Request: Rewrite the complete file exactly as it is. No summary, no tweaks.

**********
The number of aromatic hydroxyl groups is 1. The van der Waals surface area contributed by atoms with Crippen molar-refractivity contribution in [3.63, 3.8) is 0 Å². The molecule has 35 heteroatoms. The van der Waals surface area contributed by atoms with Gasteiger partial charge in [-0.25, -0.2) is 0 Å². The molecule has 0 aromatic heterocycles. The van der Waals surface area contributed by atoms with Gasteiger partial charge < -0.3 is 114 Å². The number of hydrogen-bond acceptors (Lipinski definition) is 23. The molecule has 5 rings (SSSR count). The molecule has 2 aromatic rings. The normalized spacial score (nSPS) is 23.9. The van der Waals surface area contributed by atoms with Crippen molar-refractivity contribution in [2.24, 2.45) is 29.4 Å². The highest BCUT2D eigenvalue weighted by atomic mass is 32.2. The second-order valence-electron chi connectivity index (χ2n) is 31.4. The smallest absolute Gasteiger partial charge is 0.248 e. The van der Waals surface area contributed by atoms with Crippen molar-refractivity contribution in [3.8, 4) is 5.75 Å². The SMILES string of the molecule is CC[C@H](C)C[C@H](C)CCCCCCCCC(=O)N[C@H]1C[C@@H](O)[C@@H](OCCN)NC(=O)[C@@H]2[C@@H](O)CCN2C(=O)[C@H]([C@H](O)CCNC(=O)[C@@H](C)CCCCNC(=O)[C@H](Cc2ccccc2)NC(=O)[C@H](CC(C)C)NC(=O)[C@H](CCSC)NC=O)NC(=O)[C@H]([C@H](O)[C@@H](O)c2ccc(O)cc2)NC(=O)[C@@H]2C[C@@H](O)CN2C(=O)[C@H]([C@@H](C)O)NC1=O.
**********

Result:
The number of aromatic hydroxyl groups is 1. The van der Waals surface area contributed by atoms with Crippen molar-refractivity contribution in [3.63, 3.8) is 0 Å². The molecule has 35 heteroatoms. The van der Waals surface area contributed by atoms with Gasteiger partial charge in [-0.25, -0.2) is 0 Å². The molecule has 0 aromatic heterocycles. The van der Waals surface area contributed by atoms with Gasteiger partial charge < -0.3 is 114 Å². The number of hydrogen-bond acceptors (Lipinski definition) is 23. The molecule has 5 rings (SSSR count). The molecule has 2 aromatic rings. The normalized spacial score (nSPS) is 23.9. The van der Waals surface area contributed by atoms with Crippen molar-refractivity contribution in [2.24, 2.45) is 29.4 Å². The highest BCUT2D eigenvalue weighted by atomic mass is 32.2. The second-order valence-electron chi connectivity index (χ2n) is 31.4. The smallest absolute Gasteiger partial charge is 0.248 e. The van der Waals surface area contributed by atoms with Crippen molar-refractivity contribution in [3.8, 4) is 5.75 Å². The SMILES string of the molecule is CC[C@H](C)C[C@H](C)CCCCCCCCC(=O)N[C@H]1C[C@@H](O)[C@@H](OCCN)NC(=O)[C@@H]2[C@@H](O)CCN2C(=O)[C@H]([C@H](O)CCNC(=O)[C@@H](C)CCCCNC(=O)[C@H](Cc2ccccc2)NC(=O)[C@H](CC(C)C)NC(=O)[C@H](CCSC)NC=O)NC(=O)[C@H]([C@H](O)[C@@H](O)c2ccc(O)cc2)NC(=O)[C@@H]2C[C@@H](O)CN2C(=O)[C@H]([C@@H](C)O)NC1=O.